There are all manner of misfortunes that befall the traveller abroad; lost luggage, a stolen passport, delayed flights and sometimes accidents. Now, there is another item to add to the list - our mobile telephone bill. The Consumer Council recently received a complaint about a daily HK$120 all-you-can-use data roaming package which ended up costing a holidaymaker in Switzerland HK$16,000 in just one day. Another traveller, visiting Macau, saw her bill hit HK$10,000 even though she had requested the operator to disable the service in advance.
Unlike other mishaps which can be covered by travel insurance, such exorbitant charges, often hidden in the small-print, sting consumers who have no protection. Sadly, they do not appear to be isolated cases. The watchdog says the number of data roaming-related complaints has soared in the first three months of this year. As people travel more and become more attached to smart phones and other wireless communication gadgets, the chance for them to fall prey to such practices will become higher. While the need for consumers to read the fine print of agreements carefully cannot be stressed highly enough, service providers also have a responsibility to explain clearly to customers the potential liability. When users subscribe to a so-called unlimited package, they are placing trust in the service provider, believing they can use it to their heart's content. But instead of getting the service promised, they find themselves paying more when it turns out the service is actually confined to just emails and web browsing, not downloading or streaming. These hidden traps are more than just a question of business ethics. They are misleading. If customers are being deceived, tougher enforcement is needed.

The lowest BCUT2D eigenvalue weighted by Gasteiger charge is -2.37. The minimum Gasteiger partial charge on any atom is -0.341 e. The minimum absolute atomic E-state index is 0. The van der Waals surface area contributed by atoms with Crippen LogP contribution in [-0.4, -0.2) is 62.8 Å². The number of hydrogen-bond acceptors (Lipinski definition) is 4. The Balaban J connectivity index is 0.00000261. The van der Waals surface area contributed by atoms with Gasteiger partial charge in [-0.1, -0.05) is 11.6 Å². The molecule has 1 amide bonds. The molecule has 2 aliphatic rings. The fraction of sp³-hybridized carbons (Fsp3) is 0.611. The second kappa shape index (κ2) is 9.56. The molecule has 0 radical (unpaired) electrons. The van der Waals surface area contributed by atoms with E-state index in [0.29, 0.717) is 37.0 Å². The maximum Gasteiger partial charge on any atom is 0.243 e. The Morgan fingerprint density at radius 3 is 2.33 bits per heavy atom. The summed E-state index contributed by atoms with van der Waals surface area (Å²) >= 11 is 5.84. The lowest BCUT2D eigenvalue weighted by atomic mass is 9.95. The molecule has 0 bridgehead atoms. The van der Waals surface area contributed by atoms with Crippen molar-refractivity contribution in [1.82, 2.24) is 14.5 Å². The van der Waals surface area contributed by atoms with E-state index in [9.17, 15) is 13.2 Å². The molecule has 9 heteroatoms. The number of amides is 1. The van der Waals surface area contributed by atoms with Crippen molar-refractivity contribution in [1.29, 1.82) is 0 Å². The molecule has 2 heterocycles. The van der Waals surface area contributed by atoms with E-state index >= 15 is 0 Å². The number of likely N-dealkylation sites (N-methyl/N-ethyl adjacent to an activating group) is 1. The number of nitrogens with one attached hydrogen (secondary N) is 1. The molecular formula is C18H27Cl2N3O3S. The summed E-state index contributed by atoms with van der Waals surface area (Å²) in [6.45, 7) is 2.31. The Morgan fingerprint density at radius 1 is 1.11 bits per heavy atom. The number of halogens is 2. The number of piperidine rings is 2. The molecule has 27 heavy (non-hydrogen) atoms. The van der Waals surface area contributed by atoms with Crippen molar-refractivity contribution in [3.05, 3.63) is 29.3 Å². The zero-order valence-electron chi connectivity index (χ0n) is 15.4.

The consumer watchdog has taken a step in the right direction by urging operators to stop promoting packages as unlimited unless they genuinely provide unrestricted usage. Consumers should also exercise vigilance to avoid the shock of a huge mobile telephone bill.